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Safety in Places of Public Assembly

Every day, millions of people wake up, go to work or school, and take part in social events. But every so often the unexpected happens: an earthquake, a fire, a chemical spill, an act of terrorism or some other disaster. Routines change drastically, and people are suddenly aware of how fragile their lives and routines can be. Each disaster can have lasting effects — people may be seriously injured or killed, and devastating and costly property damage can occur. People entering any public assembly building need to be prepared in case of an emergency.

As we close out the summer months and vacations and enter into the fall season, our outdoor habits change. We congregate at football games, basketball games, soccer games, fall festivals, fairs and community events. Wherever we are, we need to keep aware of our surroundings, avenues of movement and fire protection capabilities and services available in case of emergency. Like a home escape plan for your home, planning for an incident in public places of assembly is but one part of personal safety and responsibility that can aid and assist in an unforeseen event or incident. The fire marshal's office suggests these points when attending large crowd events:

Know two ways out of the venue. Remember, the way you entered may become inaccessible for a myriad of reasons.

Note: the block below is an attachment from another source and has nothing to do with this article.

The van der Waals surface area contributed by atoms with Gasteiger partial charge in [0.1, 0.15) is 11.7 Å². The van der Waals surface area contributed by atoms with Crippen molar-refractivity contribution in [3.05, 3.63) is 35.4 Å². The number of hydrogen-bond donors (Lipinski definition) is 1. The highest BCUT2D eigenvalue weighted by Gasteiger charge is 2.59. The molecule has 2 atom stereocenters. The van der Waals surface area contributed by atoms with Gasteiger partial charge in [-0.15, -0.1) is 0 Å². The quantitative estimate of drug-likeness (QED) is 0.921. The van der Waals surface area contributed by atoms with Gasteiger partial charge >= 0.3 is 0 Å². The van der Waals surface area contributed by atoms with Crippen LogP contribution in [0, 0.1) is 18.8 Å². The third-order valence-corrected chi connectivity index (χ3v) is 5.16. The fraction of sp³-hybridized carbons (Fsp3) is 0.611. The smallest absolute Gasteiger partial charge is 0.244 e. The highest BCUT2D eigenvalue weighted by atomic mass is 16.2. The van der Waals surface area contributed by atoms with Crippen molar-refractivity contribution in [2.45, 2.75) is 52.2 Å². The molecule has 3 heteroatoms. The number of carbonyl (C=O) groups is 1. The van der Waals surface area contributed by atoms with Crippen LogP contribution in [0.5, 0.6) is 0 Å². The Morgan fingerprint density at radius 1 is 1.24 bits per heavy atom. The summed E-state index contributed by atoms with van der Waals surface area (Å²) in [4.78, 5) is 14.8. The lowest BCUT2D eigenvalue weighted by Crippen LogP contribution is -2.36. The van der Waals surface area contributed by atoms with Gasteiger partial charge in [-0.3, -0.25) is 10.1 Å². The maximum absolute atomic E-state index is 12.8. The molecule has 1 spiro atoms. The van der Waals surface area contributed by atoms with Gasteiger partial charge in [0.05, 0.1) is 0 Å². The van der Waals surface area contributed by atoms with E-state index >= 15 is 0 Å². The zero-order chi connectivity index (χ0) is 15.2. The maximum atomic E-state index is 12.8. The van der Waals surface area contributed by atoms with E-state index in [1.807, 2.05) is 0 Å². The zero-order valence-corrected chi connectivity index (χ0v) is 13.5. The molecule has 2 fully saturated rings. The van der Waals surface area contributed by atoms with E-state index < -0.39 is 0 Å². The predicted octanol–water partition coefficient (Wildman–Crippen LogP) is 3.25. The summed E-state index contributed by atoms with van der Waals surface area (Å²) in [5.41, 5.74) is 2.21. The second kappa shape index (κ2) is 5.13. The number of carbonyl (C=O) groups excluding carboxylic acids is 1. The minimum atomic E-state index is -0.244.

Plan with all those that are attending with you a meeting point that is remote from the venue to assemble in case the group is split up. Generally the vehicle in which the group arrived is a common meeting place. However, it may be in the incident area, so plan accordingly with a secondary location.

Set a time parameter for arriving at the designated meeting place. Remember, with crowds moving all at the same time, times may be increased.

In the event you witness an incident or emergency, immediately seek out a Crowd Management person. They are required by the North Carolina Fire Code to be readily visible. They may be designated with special clothing, identification or be law enforcement.

Knowing where you are at all times, the resources available and how to safely exit a venue is your ticket to a safe event.

NFPA Public Education Division and Mike King, Forsyth County Fire Marshal's Office


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